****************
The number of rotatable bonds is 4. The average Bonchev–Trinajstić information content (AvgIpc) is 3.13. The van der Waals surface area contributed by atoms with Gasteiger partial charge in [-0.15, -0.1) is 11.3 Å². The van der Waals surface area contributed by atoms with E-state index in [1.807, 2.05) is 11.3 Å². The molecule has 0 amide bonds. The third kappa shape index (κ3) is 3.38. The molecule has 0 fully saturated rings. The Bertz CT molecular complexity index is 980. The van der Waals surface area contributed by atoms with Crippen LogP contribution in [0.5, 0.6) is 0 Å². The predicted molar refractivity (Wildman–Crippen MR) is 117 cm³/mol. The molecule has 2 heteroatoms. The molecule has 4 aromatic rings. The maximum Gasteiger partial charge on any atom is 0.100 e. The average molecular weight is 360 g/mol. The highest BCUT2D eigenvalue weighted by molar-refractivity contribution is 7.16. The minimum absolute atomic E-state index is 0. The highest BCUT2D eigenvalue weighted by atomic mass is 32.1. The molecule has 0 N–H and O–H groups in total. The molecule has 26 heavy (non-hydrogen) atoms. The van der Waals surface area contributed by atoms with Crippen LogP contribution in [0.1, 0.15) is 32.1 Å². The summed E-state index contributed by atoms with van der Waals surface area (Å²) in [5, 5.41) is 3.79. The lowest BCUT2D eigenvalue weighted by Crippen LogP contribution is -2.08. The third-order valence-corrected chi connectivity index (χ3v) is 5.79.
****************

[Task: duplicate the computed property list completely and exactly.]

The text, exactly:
The number of rotatable bonds is 4. The average Bonchev–Trinajstić information content (AvgIpc) is 3.13. The van der Waals surface area contributed by atoms with Gasteiger partial charge in [-0.15, -0.1) is 11.3 Å². The van der Waals surface area contributed by atoms with E-state index in [1.807, 2.05) is 11.3 Å². The molecule has 0 amide bonds. The third kappa shape index (κ3) is 3.38. The molecule has 0 fully saturated rings. The Bertz CT molecular complexity index is 980. The van der Waals surface area contributed by atoms with Crippen LogP contribution in [0.5, 0.6) is 0 Å². The predicted molar refractivity (Wildman–Crippen MR) is 117 cm³/mol. The molecule has 2 heteroatoms. The molecule has 4 aromatic rings. The maximum Gasteiger partial charge on any atom is 0.100 e. The average molecular weight is 360 g/mol. The highest BCUT2D eigenvalue weighted by molar-refractivity contribution is 7.16. The minimum absolute atomic E-state index is 0. The highest BCUT2D eigenvalue weighted by atomic mass is 32.1. The molecule has 0 N–H and O–H groups in total. The molecule has 26 heavy (non-hydrogen) atoms. The van der Waals surface area contributed by atoms with Crippen LogP contribution in [0.1, 0.15) is 32.1 Å². The summed E-state index contributed by atoms with van der Waals surface area (Å²) in [5, 5.41) is 3.79. The lowest BCUT2D eigenvalue weighted by Crippen LogP contribution is -2.08. The third-order valence-corrected chi connectivity index (χ3v) is 5.79.